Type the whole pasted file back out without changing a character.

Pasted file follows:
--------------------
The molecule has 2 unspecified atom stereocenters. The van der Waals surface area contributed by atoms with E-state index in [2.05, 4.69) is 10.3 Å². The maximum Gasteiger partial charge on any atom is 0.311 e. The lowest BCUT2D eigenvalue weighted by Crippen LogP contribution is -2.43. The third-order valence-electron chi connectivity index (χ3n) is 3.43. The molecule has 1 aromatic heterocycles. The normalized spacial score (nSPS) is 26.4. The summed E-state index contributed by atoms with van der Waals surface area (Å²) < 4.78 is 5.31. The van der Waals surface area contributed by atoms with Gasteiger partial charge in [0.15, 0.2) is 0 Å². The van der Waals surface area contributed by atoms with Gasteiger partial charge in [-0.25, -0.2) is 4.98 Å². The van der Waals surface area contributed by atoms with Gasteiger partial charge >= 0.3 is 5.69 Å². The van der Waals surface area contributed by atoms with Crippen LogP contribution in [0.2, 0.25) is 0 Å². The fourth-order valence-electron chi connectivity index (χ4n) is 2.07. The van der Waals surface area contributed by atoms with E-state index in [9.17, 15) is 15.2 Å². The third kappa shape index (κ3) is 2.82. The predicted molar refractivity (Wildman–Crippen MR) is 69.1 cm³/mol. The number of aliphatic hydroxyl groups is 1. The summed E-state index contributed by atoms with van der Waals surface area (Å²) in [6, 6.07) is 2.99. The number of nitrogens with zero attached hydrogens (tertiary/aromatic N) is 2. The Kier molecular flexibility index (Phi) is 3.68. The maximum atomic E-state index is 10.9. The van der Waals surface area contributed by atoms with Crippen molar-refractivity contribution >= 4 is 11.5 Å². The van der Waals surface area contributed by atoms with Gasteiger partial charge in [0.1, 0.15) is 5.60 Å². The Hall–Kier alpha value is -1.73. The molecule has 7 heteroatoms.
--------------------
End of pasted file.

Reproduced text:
The molecule has 2 unspecified atom stereocenters. The van der Waals surface area contributed by atoms with E-state index in [2.05, 4.69) is 10.3 Å². The maximum Gasteiger partial charge on any atom is 0.311 e. The lowest BCUT2D eigenvalue weighted by Crippen LogP contribution is -2.43. The third-order valence-electron chi connectivity index (χ3n) is 3.43. The molecule has 1 aromatic heterocycles. The normalized spacial score (nSPS) is 26.4. The summed E-state index contributed by atoms with van der Waals surface area (Å²) < 4.78 is 5.31. The van der Waals surface area contributed by atoms with Gasteiger partial charge in [0.15, 0.2) is 0 Å². The van der Waals surface area contributed by atoms with Gasteiger partial charge in [-0.25, -0.2) is 4.98 Å². The van der Waals surface area contributed by atoms with Gasteiger partial charge >= 0.3 is 5.69 Å². The van der Waals surface area contributed by atoms with Crippen LogP contribution in [0.2, 0.25) is 0 Å². The fourth-order valence-electron chi connectivity index (χ4n) is 2.07. The van der Waals surface area contributed by atoms with E-state index in [9.17, 15) is 15.2 Å². The third kappa shape index (κ3) is 2.82. The predicted molar refractivity (Wildman–Crippen MR) is 69.1 cm³/mol. The number of aliphatic hydroxyl groups is 1. The summed E-state index contributed by atoms with van der Waals surface area (Å²) in [6, 6.07) is 2.99. The number of nitrogens with zero attached hydrogens (tertiary/aromatic N) is 2. The Kier molecular flexibility index (Phi) is 3.68. The maximum atomic E-state index is 10.9. The van der Waals surface area contributed by atoms with Crippen molar-refractivity contribution >= 4 is 11.5 Å². The van der Waals surface area contributed by atoms with Gasteiger partial charge in [0.1, 0.15) is 5.60 Å². The Hall–Kier alpha value is -1.73. The molecule has 7 heteroatoms.